Wednesday, April 16, 2014
FAIRFIELD-SUISUN, CALIFORNIA
99 CENTS

GOP, Dems try to repackage arguments for 2014

By
From page A1 | January 02, 2014 | 1 Comment

ATLANTA — Both Republicans and Democrats are looking for fresh ways to pitch old arguments as they head into the final midterm election year of Barack Obama’s presidency.

Eager to capitalize as the president’s job approval rating hovers in the low 40s, Republicans are looking to hammer the clumsy implementation of Obama’s health care overhaul and bemoan an economy that, while improving, still grows too slowly. They’re already painting Democrats as fiscally irresponsible underlings of an increasingly unpopular president whose government creates more problems than it solves.

Democrats say they’ll run as the party of average Americans and paint Republicans as out-of-touch allies of the wealthy, with a stubborn streak that forced a partial government shutdown and still prevents practical solutions for national problems. They’re advocating populist positions like a minimum wage increase and an end to tax breaks for energy companies, and they’re already reminding voters of Republicans’ struggle to connect with women, non-whites and younger Americans. They’re also looking to exploit the rift between tea party conservatives and establishment Republicans.

Republicans hold the House majority, and Democrats control the Senate; so each side wants to reclaim a second chamber to end the Capitol Hill divide that has largely resulted in gridlock for the past three years. Also at stake are a majority of governors’ seats, which control key policy decisions around the country and will help shape the landscape for the 2016 presidential election.

Leaders and strategists from each party insist they’ll have fresh twists to the health care fight now entering its fourth year. Since much of the health care law takes effect in 2014, voters will be reacting to actual outcomes rather than just political hyperbole from either side.

“Obamacare is in absolute chaos,” wrote Republican Senate campaign spokesman Brad Dayspring in his year-end review. “Vulnerable Democratic incumbents and candidates … can’t keep their own spin straight.”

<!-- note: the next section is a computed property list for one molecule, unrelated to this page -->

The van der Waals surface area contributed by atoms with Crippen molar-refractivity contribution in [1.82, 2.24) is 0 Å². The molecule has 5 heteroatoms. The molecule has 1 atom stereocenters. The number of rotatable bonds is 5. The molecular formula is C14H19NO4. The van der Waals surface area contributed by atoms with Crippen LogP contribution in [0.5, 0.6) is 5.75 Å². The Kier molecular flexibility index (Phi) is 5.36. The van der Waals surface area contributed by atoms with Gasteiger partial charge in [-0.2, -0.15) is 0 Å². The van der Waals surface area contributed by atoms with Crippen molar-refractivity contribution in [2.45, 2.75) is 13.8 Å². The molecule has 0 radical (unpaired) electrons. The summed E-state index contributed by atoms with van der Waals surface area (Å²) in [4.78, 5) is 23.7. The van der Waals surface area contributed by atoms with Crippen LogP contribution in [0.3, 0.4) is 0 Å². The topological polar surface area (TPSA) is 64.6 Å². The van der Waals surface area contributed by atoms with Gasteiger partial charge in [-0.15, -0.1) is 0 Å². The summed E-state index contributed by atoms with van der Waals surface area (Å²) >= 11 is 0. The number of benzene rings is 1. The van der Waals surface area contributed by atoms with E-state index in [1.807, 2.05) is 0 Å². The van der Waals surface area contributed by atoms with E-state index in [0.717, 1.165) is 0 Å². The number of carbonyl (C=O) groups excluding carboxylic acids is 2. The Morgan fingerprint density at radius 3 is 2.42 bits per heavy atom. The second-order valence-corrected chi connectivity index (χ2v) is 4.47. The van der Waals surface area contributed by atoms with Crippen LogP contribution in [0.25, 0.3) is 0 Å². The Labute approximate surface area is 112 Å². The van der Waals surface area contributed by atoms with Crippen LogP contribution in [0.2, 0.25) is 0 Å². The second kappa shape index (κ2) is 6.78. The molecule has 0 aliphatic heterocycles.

Republicans have enjoyed the technical struggles of the federal online exchanges where customers can attempt to buy coverage. But perhaps the best gift for the GOP: Insurers dropping tens of thousands of policy holders and offering them more comprehensive – and expensive – coverage despite Obama’s explicit promise in 2010 that “if you like your plan, you can keep it.”

That promises to be an acute issue for several Senate Democrats – Mark Pryor of Arkansas, Mary Landrieu of Louisiana, and Kay Hagan of North Carolina – who are running for re-election for the first time since voting for the health care law in 2010.

Many Democrats concede that the president’s 2010 promise could be a millstone. But they counter that Republicans’ core argument, particularly from their most conservative candidates, is for outright repeal: House Republicans, including many running for key Senate seats, have voted more than 40 times to scrap the entire law.

“Everything we see tells us that voters want to improve the law, not repeal it,” said Rep. Steve Israel, the New York Democrat who chairs his party’s congressional campaign committee. Indeed, a Gallup Poll in December showed that 54 percent of Americans disapprove of the law, but just 32 percent support repeal.

As important for Democrats: Most of the 32 percent are Republicans. The poll found that two-thirds of GOP voters want the entire law gone. That pushes GOP primary candidates to the extreme on the issue, Israel argues, playing into the more general Democratic argument that Republicans’ are out of step. A proposed minimum wage increase – to more than $10 per hour – could become a defining part of that argument. And Israel said his caucus will push votes to end corporate tax breaks like those for oil and gas companies.

“This election is going to be about who’s got your back,” Israel said. “Republicans continue to show they have the back of powerful special interests. Democrats have the back of the middle class.”

The ongoing budget debate could be the wild card. The Senate’s Democratic budget chief, Patty Murray of Washington, and her House counterpart, Republican Paul Ryan of Wisconsin, crafted a spending deal in early December. Conservative groups assailed the plan for insufficient spending cuts, prompting Speaker John Boehner and other GOP leaders to lash out at tea party backed critics of the deal, which easily passed both the House and Senate.